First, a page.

Over the weekend, The Sunday Times revealed that in the final reckoning of the UK’s accounts with the EU, Britain is entitled to €9bn of its money back from the European Investment Bank (EIB). This would be a significant credit against the possible €60bn exit bill. However, the EIB’s borrowers include a large number of UK universities: hundreds of millions of Euros have been lent to fund major investments at UCL, Lincoln and Newcastle amongst others. While the UK withdrawing its shareholding from EIB would be unlikely to result in an immediate demand for early repayment, borrowers may be concerned about the way the bank will manage its covenants with the universities.

The FT reported in January that the EIB president had said that Britain might be able to remain as a shareholder after Brexit. As with so much of the Brexit debate, there’s confusion between absolute amounts and the net impact after the UK has benefited from its funding, in this case, a capital investment. If we weren’t in the EIB, infrastructure funding for many UK projects - including major university building projects - will need to come from elsewhere.

Today's Times has a front page splash about a letter from 35 heads of Oxford colleges who are calling on the government to let EU workers stay in the UK. The letter appears to have been timed to create maximum impact ahead of the triggering of Article 50. 

Read More:

Policy Watch: Euratom: the biggest Brexit science problem you've never heard of - by Nona Buckley-Irvine

Learning to Wonk Before You Can Rant 

10th May: Bristol 
11th May: Milton Keynes

Back by popular demand, Learning to Wonk is our new workshop exploring HE policy and blogging. Wonkhe has developed Learning to Wonk to help bridge the gap between the experience, knowledge and skills in the HE community and the blog-based commentariat and we are pleased to offer two new dates.


HESA has launched the second and final consultation for the New DLHE – fully equipped with a proposed new model for the survey based on a nearly year-long review. The big headlines are a move to open centralisation, meaning the administration of the survey will be delivered by the third party provider rather than institutions themselves; an almost inevitable move made to remove institutions ‘gaming’ their DLHE outcomes.

The new survey will also now link to existing student identifier data, and most interestingly, to DfE’s LEO data on salary outcomes. Although this may be a concern for critics of TEF who dislike the measure of salary outcomes as a proxy for teaching excellence, there will be the addition of ‘graduate voice’ questions. These have been designed to capture alternative measures of success such as how their skills are being used. However, we will have to wait to see if, or how, these will be used in league tables and/or the TEF.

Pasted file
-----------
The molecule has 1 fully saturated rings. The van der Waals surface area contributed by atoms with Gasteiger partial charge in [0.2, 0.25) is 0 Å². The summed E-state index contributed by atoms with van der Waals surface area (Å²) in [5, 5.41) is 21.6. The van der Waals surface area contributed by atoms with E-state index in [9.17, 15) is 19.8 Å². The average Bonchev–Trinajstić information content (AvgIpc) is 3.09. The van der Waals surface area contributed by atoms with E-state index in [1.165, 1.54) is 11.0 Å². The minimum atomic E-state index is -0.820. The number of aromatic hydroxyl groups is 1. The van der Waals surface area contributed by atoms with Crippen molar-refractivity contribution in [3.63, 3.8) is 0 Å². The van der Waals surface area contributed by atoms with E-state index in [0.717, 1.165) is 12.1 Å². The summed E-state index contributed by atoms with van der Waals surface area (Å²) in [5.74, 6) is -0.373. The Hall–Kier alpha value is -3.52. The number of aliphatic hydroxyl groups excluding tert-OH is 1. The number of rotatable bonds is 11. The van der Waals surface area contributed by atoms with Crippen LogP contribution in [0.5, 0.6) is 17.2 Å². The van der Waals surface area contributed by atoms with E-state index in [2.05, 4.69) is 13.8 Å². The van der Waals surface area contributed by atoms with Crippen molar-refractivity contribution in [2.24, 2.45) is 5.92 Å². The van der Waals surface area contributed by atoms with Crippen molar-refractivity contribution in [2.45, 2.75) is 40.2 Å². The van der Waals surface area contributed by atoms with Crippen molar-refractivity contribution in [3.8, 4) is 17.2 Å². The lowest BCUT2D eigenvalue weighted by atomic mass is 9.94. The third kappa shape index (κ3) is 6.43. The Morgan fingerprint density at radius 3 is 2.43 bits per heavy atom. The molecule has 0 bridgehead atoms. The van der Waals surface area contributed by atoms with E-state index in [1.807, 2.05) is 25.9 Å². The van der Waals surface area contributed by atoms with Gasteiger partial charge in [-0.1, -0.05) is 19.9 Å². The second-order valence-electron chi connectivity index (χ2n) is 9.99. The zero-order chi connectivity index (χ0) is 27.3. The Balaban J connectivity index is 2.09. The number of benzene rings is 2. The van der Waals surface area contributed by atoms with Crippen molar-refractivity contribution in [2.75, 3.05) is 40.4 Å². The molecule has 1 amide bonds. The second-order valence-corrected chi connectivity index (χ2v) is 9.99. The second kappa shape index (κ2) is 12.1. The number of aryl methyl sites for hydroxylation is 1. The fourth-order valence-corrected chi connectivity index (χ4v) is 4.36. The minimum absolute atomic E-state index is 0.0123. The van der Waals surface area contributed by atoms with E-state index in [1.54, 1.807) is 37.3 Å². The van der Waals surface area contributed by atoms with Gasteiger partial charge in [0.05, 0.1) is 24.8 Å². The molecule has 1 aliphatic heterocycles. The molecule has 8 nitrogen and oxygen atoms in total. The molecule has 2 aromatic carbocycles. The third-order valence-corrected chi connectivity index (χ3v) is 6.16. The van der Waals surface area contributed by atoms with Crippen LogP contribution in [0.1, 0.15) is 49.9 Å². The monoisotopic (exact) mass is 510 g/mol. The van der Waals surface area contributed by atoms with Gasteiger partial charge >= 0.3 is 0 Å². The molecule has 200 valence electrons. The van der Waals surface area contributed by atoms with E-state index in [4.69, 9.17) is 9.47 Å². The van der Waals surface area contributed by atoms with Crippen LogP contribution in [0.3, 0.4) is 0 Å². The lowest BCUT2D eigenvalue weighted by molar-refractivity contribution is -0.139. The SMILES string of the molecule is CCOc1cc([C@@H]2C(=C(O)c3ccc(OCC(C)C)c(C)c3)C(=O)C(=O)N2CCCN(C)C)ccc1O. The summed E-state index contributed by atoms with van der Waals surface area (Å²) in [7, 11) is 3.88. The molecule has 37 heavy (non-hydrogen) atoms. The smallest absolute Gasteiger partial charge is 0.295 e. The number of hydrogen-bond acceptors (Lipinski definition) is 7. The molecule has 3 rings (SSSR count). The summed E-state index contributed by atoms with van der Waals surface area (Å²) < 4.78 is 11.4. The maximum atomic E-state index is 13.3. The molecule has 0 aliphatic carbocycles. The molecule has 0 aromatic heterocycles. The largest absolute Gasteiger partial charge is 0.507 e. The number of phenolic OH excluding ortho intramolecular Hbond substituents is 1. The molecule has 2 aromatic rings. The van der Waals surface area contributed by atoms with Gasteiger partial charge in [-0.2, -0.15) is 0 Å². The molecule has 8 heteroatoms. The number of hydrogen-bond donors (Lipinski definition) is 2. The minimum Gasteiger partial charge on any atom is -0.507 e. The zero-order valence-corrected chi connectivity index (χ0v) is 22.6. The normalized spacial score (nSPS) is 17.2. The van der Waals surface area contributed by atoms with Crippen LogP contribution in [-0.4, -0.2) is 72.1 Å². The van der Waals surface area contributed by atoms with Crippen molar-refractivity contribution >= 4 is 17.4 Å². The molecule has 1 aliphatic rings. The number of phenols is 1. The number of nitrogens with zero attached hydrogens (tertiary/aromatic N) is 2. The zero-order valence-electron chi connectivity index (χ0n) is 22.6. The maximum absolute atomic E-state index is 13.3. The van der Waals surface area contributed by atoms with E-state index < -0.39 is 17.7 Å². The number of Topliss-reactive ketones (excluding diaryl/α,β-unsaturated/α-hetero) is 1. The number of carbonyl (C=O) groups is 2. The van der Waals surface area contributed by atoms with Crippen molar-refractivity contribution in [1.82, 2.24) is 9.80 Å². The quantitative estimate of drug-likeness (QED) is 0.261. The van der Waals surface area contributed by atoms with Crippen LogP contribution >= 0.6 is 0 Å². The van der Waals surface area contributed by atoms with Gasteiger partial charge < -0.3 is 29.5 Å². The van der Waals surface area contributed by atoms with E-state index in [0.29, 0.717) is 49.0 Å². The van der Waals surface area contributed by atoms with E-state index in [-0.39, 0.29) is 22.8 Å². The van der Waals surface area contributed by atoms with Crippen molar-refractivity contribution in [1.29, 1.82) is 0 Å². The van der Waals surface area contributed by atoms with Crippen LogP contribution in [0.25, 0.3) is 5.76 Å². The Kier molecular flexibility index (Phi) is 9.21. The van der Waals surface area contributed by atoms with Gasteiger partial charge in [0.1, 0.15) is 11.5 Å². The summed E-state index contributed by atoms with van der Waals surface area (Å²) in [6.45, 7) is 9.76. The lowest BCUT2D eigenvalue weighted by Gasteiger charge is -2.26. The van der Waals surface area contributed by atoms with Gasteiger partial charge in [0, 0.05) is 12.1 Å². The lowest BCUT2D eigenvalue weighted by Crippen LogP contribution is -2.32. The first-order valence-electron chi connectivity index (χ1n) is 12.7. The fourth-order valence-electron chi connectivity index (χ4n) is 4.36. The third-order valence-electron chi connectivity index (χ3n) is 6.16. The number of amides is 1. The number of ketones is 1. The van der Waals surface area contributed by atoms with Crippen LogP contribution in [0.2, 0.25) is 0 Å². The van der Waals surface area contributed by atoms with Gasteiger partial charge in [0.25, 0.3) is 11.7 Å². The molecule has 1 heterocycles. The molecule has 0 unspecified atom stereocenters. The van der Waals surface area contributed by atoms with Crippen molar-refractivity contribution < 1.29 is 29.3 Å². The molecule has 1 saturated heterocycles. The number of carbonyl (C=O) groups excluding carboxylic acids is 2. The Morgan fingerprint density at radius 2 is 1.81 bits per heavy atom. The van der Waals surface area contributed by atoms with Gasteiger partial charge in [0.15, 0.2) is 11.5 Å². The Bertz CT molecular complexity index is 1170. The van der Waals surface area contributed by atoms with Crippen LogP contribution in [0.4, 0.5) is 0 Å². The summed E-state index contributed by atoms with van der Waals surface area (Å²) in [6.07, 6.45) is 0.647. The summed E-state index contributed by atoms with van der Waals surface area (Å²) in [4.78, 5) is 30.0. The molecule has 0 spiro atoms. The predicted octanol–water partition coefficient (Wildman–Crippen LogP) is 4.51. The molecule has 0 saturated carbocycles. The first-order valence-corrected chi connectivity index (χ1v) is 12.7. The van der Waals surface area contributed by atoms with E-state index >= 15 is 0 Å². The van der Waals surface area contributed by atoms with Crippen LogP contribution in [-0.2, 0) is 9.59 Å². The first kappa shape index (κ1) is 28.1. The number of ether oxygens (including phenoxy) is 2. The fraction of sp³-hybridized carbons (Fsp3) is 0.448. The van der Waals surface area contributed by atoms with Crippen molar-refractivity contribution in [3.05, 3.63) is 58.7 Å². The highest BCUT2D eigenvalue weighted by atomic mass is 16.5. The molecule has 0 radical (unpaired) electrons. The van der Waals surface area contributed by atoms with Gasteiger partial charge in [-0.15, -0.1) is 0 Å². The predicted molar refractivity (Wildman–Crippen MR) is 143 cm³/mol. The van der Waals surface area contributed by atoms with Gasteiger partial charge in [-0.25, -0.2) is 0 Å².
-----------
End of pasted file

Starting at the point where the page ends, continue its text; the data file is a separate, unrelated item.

Finally, the new survey will be conducted fifteen months after graduates have ended their studies which is good news for those in the sector who have felt 6 months was too soon as it didn’t allow for the transition into the job market, but bad news for those used to counting those on MA programmes as a win. This final consultation on this new model closes on 7th April. Following this, the first NewDLHE survey will run in December 2018, with the first results published in January 2020, with LEO data to follow in May 2020.

Read More:

Analysis: One-way ticket to New DLHE - by Andrew McRae
Policy Watch: New DLHE model takes shape - by
 Catherine Boyd

What else is going on?

OfS registration fees

Tomorrow is the deadline for the DfE consultation on registration fees (and other fees) that registered higher education providers will pay to the Office for Students. Open for three months, the consultation asks how these fees should be calculated, as well as asking for examples of where the OfS could use its powers to charge other fees, and how government funding to the OfS could work. You can access the consultation here.

Drop out rates

HESA data released last week showed another year of steadily increasing dropout rates for full-time young undergraduates in their first year, up to 6.2% across the sector. 27 higher education providers have a dropout rate of higher than 10%, and two of those run at over 18%. The rate for those in the POLAR3 quintile 1 group, the most disadvantaged students, increased at a faster rate to 8.8%. Significantly, OFFA has called the trend “very disappointing” and stated that they “expect to see [universities] working harder than ever to understand and address” student retention. You can read the latest data here.

Movers and shakers